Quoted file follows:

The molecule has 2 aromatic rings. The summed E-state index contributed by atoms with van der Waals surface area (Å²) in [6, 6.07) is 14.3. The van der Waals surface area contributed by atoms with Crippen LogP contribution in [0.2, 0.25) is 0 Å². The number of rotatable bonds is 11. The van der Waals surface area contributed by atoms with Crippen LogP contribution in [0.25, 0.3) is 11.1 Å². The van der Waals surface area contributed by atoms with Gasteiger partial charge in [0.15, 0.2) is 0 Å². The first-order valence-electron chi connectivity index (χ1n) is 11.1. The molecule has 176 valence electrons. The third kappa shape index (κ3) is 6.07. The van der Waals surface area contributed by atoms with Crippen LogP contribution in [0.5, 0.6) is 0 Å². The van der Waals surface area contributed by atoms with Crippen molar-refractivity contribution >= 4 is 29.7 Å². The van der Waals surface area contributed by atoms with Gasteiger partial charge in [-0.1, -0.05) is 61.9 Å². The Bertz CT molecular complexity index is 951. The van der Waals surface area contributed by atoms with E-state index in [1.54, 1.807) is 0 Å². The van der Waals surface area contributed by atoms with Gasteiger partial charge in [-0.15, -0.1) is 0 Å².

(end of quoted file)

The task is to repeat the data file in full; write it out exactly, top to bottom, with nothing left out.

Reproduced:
The molecule has 2 aromatic rings. The summed E-state index contributed by atoms with van der Waals surface area (Å²) in [6, 6.07) is 14.3. The van der Waals surface area contributed by atoms with Crippen LogP contribution in [0.2, 0.25) is 0 Å². The number of rotatable bonds is 11. The van der Waals surface area contributed by atoms with Crippen LogP contribution in [0.25, 0.3) is 11.1 Å². The van der Waals surface area contributed by atoms with Gasteiger partial charge in [0.15, 0.2) is 0 Å². The first-order valence-electron chi connectivity index (χ1n) is 11.1. The molecule has 176 valence electrons. The third kappa shape index (κ3) is 6.07. The van der Waals surface area contributed by atoms with Crippen LogP contribution in [0.5, 0.6) is 0 Å². The van der Waals surface area contributed by atoms with Crippen molar-refractivity contribution >= 4 is 29.7 Å². The van der Waals surface area contributed by atoms with Gasteiger partial charge in [-0.1, -0.05) is 61.9 Å². The Bertz CT molecular complexity index is 951. The van der Waals surface area contributed by atoms with E-state index in [1.54, 1.807) is 0 Å². The van der Waals surface area contributed by atoms with Gasteiger partial charge in [-0.15, -0.1) is 0 Å².